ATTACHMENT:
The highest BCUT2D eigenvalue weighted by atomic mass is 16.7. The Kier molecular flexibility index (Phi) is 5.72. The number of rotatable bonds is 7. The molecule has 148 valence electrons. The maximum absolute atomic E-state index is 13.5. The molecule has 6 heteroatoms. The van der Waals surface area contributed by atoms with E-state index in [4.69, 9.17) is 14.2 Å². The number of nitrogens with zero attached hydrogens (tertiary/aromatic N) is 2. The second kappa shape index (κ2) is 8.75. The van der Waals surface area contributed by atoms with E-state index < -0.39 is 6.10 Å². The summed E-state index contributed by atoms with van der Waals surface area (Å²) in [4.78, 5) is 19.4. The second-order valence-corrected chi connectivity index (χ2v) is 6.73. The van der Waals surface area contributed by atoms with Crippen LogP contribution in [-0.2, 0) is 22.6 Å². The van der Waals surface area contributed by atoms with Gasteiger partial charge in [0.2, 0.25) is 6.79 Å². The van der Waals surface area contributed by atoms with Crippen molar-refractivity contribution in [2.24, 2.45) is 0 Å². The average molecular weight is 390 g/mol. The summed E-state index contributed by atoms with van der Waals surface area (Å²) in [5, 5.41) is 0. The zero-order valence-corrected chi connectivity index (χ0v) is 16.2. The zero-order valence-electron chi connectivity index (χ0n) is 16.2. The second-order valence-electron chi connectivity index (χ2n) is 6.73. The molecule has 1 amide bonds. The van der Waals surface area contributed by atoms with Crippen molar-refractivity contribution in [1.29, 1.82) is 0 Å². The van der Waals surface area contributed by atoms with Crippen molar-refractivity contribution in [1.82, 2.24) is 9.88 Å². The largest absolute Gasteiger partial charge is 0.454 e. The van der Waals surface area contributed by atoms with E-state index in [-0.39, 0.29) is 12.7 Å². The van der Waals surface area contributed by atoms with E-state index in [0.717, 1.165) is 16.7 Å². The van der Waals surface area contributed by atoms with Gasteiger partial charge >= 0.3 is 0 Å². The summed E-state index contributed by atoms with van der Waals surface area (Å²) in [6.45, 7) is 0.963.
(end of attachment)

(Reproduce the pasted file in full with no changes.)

The highest BCUT2D eigenvalue weighted by atomic mass is 16.7. The Kier molecular flexibility index (Phi) is 5.72. The number of rotatable bonds is 7. The molecule has 148 valence electrons. The maximum absolute atomic E-state index is 13.5. The molecule has 6 heteroatoms. The van der Waals surface area contributed by atoms with E-state index in [4.69, 9.17) is 14.2 Å². The number of nitrogens with zero attached hydrogens (tertiary/aromatic N) is 2. The second kappa shape index (κ2) is 8.75. The van der Waals surface area contributed by atoms with E-state index < -0.39 is 6.10 Å². The summed E-state index contributed by atoms with van der Waals surface area (Å²) in [4.78, 5) is 19.4. The second-order valence-corrected chi connectivity index (χ2v) is 6.73. The van der Waals surface area contributed by atoms with Crippen LogP contribution in [-0.2, 0) is 22.6 Å². The van der Waals surface area contributed by atoms with Gasteiger partial charge in [0.2, 0.25) is 6.79 Å². The van der Waals surface area contributed by atoms with Crippen molar-refractivity contribution in [2.24, 2.45) is 0 Å². The average molecular weight is 390 g/mol. The summed E-state index contributed by atoms with van der Waals surface area (Å²) in [5, 5.41) is 0. The zero-order valence-corrected chi connectivity index (χ0v) is 16.2. The zero-order valence-electron chi connectivity index (χ0n) is 16.2. The second-order valence-electron chi connectivity index (χ2n) is 6.73. The molecule has 1 amide bonds. The van der Waals surface area contributed by atoms with Crippen molar-refractivity contribution in [1.29, 1.82) is 0 Å². The van der Waals surface area contributed by atoms with Crippen molar-refractivity contribution in [1.82, 2.24) is 9.88 Å². The largest absolute Gasteiger partial charge is 0.454 e. The van der Waals surface area contributed by atoms with E-state index in [-0.39, 0.29) is 12.7 Å². The van der Waals surface area contributed by atoms with E-state index in [0.717, 1.165) is 16.7 Å². The van der Waals surface area contributed by atoms with Gasteiger partial charge >= 0.3 is 0 Å². The summed E-state index contributed by atoms with van der Waals surface area (Å²) in [6.45, 7) is 0.963.